"At least as likely, the Russian gangsters wanted to know what the Canadians knew about them," he suggests. "So in this respect, you actually have information that helps the underworld that is being gathered by a spy." Without being traced through any formal channels.
Computer hackers extraordinaire
To be clear, the GRU serves other political masters besides mobsters, and so Delisle was also paid to deliver vast amounts of secrets stolen from the communications of Canada and its closest allies.
Still, it looks as if Delisle was being asked for information that could help guard criminal interests and corrupt politicians from Western surveillance, or that might have proved useful leverage in Moscow's perennial power struggles.
The connection between the worlds of intelligence and organized crime is real, according to numerous criminology studies. And it is becoming increasingly alarming for countries that deal with Moscow, especially when the most sophisticated form of spying — cyber-espionage — is involved.
According to some watchers, many of Russia's brilliant computer hackers were recruited directly for intelligence work from large organized crime families in St. Petersburg and Moscow. Unlike most criminal fraternities, Russian ones encouraged clever young wonks early on, so long as they produce results.
Today, these young hackers are particularly feared by European and American corporations, banks, science centres and militaries because of their ability to break through secret walls.
Ron Deibert, head of the Citizen Lab at the Munk School of Global Affairs at the University of Toronto, tracks computer abuse by governments and feels Russian espionage is quite distinct.
"The Russian cybercrime underworld is extraordinarily complex and very adept," Deibert says. "What makes Russia distinctive is the exploitation of the criminal underground.
"The Putin regime is fairly described as a kleptocratic regime and there's a toleration of criminal activities that are used for political purposes or private purposes … and that extends to the cyber-criminal underground."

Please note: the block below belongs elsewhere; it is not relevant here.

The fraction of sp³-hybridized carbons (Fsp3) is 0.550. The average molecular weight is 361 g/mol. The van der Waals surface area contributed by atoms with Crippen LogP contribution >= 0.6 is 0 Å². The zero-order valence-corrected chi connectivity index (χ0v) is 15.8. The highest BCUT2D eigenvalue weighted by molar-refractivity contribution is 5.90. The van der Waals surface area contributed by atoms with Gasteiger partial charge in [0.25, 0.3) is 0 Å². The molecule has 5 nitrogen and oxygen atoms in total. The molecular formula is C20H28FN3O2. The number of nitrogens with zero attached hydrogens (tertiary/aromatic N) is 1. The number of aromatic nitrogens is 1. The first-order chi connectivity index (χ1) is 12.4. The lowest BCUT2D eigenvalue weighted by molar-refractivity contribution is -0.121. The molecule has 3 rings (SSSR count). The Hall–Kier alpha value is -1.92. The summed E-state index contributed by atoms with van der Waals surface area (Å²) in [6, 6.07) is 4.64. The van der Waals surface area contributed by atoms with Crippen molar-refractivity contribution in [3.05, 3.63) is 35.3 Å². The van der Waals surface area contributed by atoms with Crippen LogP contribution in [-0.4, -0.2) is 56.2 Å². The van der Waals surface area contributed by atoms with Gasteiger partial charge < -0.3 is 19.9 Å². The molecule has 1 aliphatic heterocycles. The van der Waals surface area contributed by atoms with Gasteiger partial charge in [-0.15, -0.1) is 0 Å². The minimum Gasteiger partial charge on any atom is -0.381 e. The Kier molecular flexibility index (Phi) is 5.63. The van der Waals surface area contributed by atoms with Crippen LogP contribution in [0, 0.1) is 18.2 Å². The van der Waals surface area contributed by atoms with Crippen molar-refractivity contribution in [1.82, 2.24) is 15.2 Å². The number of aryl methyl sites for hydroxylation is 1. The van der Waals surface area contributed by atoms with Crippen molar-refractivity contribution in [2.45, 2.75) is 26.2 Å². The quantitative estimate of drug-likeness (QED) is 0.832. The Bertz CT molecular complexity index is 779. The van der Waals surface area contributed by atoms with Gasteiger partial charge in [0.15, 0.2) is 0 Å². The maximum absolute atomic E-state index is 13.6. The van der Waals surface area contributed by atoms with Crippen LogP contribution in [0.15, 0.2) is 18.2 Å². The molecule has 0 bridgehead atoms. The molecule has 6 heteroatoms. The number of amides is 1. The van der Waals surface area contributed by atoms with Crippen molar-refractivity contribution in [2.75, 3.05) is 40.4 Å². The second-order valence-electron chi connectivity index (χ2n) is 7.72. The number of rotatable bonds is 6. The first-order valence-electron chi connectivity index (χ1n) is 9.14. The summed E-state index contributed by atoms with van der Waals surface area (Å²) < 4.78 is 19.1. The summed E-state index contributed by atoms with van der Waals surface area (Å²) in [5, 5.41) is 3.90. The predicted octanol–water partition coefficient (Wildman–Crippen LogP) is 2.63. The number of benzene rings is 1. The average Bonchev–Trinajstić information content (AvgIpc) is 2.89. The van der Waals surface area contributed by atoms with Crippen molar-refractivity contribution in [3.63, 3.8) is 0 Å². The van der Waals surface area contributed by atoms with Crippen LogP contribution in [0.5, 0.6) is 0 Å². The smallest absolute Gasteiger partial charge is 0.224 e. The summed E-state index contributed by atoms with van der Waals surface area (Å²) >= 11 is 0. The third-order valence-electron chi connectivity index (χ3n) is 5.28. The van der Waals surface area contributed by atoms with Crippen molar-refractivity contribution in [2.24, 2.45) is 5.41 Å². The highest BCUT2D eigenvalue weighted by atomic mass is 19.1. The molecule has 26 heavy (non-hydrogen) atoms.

Canadian Sub-Lt. Delisle was a long-time intelligence officer and he would have known, when he chose the GRU to spy for, that it was not a soft organization to deal with.
He should have known what he was getting into, but in any case soon discovered he was trapped.
"And then there's no way I could have gone back," he told his interrogator, and the words pour out: "They had all my information, they had photos of me, they had a photo of my children and I knew exactly what it was for ... they imply it."
It's also interesting to note that in the later stages of his work, the GRU wanted Delisle to become "a pigeon," the term used for a spy sent around to pass on messages to other hidden spies in the network.
He became convinced there were many of them here and that Ottawa "was swarming with GRU."
The FBI would likely agree, having arrested more than 22 sleeper agents in the U.S. just in the last couple of years.
Today, there is considerable speculation in intelligence circles as to why Canada, once it had been alerted by the FBI about Delisle's treason, didn't try to turn him into a double agent to feed the GRU misleading intel and to draw secret agents into a trap. Burn some fingers, in other words.
In the end, we simply scooped Delisle up and just gave the Russian Embassy the mildest possible tap on the wrist.
Was it because we just don't do that kind of counterespionage operation? Or was it because our government has no stomach for getting into so risky an espionage duel, essentially with the Mob?